Long- and Short-Run Determinants of the Demand for Money in the Asian-Pacific Countries: An Empirical Panel Investigation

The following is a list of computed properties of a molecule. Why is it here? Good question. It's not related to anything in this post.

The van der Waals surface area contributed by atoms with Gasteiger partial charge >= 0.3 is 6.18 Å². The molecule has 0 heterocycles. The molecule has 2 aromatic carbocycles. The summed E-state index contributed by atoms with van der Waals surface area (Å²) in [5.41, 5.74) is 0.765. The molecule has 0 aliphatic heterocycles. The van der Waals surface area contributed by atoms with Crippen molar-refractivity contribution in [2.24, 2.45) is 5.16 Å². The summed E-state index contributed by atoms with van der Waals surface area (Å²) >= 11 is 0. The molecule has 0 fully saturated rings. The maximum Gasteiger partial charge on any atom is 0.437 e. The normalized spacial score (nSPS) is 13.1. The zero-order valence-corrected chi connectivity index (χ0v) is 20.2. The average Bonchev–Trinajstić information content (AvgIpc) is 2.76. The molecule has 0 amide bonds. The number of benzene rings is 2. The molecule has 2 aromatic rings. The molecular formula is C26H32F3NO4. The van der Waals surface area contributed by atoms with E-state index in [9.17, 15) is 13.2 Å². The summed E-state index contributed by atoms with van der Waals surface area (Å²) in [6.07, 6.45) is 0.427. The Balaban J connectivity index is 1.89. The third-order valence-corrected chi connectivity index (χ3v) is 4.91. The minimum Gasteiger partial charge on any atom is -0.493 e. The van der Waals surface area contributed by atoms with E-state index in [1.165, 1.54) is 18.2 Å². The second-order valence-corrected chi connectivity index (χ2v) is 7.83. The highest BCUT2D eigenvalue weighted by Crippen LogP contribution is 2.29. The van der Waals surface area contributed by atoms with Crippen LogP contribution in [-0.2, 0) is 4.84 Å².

This paper examines the long- and short-run determinants of the demand for money in six countries in the Asian-Pacific region using panel data (1975-2002). Various country-specific coefficients are allowed to capture inter-country heterogeneities. Consistent with theoretical postulates, it is found that (a) the demand for money in the long-run positively responds to real income and inversely to the interest rate spread, inflation, the real effective exchange rate, and the US real interest rate; (b) the long-run income elasticity is greater than unity; and (c) both the currency substitution and capital mobility hypotheses hold only in the long run.
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